‘Dragonfly’ drone to search for ‘building blocks of life’ on Titan

NASA is sending a rotorcraft to Saturn’s ice moon Titan to continue its search for the “building blocks of life”.

The new mission could “revolutionise what we know about life in the universe”, the US space agency said.

The Dragonfly has eight rotors and “flies like a large drone”.

NASA Dragonfly. Pic: NASA
Image: The Dragonfly will set off in 2026. Pic: NASA

It will take off on “multiple sorties” and “examine sites around Saturn’s icy moon”. It is due to launch in 2026.and arrive in 2034.

Titan is considered important because it is thought to be an “analogue to the very early Earth”, NASA added. It may therefore give clues about how life arose here.

One of the Dragonfly’s tasks will be to look for prebiotic chemical processes common on both Titan and Earth.

There are differences, though. Titan’s atmosphere is four times denser than Earth’s. And while Titan’s atmosphere is nitrogen-based, like that on Earth, it has clouds and rain of methane.

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In its orbit around Saturn, it is about 886 million miles away from the Sun, about 10 times farther than Earth.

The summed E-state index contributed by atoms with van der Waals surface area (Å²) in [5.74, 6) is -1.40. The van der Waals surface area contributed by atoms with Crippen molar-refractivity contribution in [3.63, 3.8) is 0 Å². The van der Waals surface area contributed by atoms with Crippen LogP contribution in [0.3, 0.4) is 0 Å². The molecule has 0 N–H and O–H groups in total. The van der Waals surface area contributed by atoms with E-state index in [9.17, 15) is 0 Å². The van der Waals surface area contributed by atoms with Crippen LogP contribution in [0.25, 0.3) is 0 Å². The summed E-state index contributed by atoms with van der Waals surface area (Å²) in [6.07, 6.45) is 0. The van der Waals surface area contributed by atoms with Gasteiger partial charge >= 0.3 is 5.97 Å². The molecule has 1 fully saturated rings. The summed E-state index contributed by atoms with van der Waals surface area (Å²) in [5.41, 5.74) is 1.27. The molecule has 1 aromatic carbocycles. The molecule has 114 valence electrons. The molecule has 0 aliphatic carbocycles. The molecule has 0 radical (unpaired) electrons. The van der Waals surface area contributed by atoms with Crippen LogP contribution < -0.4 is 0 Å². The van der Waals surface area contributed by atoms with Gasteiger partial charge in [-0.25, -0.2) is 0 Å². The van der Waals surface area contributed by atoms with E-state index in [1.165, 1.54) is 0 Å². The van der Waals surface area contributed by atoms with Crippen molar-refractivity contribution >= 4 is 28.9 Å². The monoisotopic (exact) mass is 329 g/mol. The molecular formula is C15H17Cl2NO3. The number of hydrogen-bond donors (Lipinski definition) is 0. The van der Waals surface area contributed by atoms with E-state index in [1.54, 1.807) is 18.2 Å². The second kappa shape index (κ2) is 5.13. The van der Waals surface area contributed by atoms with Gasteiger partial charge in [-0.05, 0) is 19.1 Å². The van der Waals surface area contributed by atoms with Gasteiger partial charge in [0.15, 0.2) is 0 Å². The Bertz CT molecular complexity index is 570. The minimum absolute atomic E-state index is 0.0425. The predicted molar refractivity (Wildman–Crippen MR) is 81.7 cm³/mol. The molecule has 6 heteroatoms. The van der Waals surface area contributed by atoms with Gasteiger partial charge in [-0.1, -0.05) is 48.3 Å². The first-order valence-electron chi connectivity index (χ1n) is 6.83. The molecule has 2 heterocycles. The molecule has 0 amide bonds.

That makes its surface temperature very cold, around -290F (-179C)

NASA dragonfly. Pic: NASA
Image: The Dragonfly will fly ‘multiple sorties’. Pic: NASA
NASA Dragonfly. Pic: NASA
Image: The Dragonfly has eight rotors. Pic: NASA

NASA said the Dragonfly would “explore diverse environments from organic dunes to the floor of an impact crater”.

Titan’s subsurface ocean and liquid reservoirs will also be examined, and instruments will search for “chemical evidence of past or extant life”.

NASA administrator Jim Bridenstine said visiting Titan’s “mysterious ocean world could revolutionise what we know about life in the universe”.

He added the “cutting-edge mission would have been unthinkable even just a few years ago”.

Source: SKY NEWS

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